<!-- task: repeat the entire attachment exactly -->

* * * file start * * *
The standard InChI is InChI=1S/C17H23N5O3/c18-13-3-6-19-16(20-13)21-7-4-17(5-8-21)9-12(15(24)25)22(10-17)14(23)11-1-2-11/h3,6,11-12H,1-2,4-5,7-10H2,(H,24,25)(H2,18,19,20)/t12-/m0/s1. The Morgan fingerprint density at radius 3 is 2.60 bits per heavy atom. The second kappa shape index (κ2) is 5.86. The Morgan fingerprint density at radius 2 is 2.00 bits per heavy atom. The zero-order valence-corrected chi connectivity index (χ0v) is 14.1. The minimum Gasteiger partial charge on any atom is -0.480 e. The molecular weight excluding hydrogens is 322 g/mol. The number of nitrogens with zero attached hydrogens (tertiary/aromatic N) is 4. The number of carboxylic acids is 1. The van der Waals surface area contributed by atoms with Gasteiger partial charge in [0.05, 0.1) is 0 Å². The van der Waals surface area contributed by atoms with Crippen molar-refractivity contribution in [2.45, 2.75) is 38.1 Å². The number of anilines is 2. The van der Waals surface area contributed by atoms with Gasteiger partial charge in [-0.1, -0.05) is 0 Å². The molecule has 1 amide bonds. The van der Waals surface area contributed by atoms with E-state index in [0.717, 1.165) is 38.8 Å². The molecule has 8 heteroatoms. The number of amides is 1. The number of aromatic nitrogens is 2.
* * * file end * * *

The standard InChI is InChI=1S/C17H23N5O3/c18-13-3-6-19-16(20-13)21-7-4-17(5-8-21)9-12(15(24)25)22(10-17)14(23)11-1-2-11/h3,6,11-12H,1-2,4-5,7-10H2,(H,24,25)(H2,18,19,20)/t12-/m0/s1. The Morgan fingerprint density at radius 3 is 2.60 bits per heavy atom. The second kappa shape index (κ2) is 5.86. The Morgan fingerprint density at radius 2 is 2.00 bits per heavy atom. The zero-order valence-corrected chi connectivity index (χ0v) is 14.1. The minimum Gasteiger partial charge on any atom is -0.480 e. The molecular weight excluding hydrogens is 322 g/mol. The number of nitrogens with zero attached hydrogens (tertiary/aromatic N) is 4. The number of carboxylic acids is 1. The van der Waals surface area contributed by atoms with Gasteiger partial charge in [0.05, 0.1) is 0 Å². The van der Waals surface area contributed by atoms with Crippen molar-refractivity contribution in [2.45, 2.75) is 38.1 Å². The number of anilines is 2. The van der Waals surface area contributed by atoms with Gasteiger partial charge in [-0.1, -0.05) is 0 Å². The molecule has 1 amide bonds. The van der Waals surface area contributed by atoms with E-state index in [0.717, 1.165) is 38.8 Å². The molecule has 8 heteroatoms. The number of amides is 1. The number of aromatic nitrogens is 2.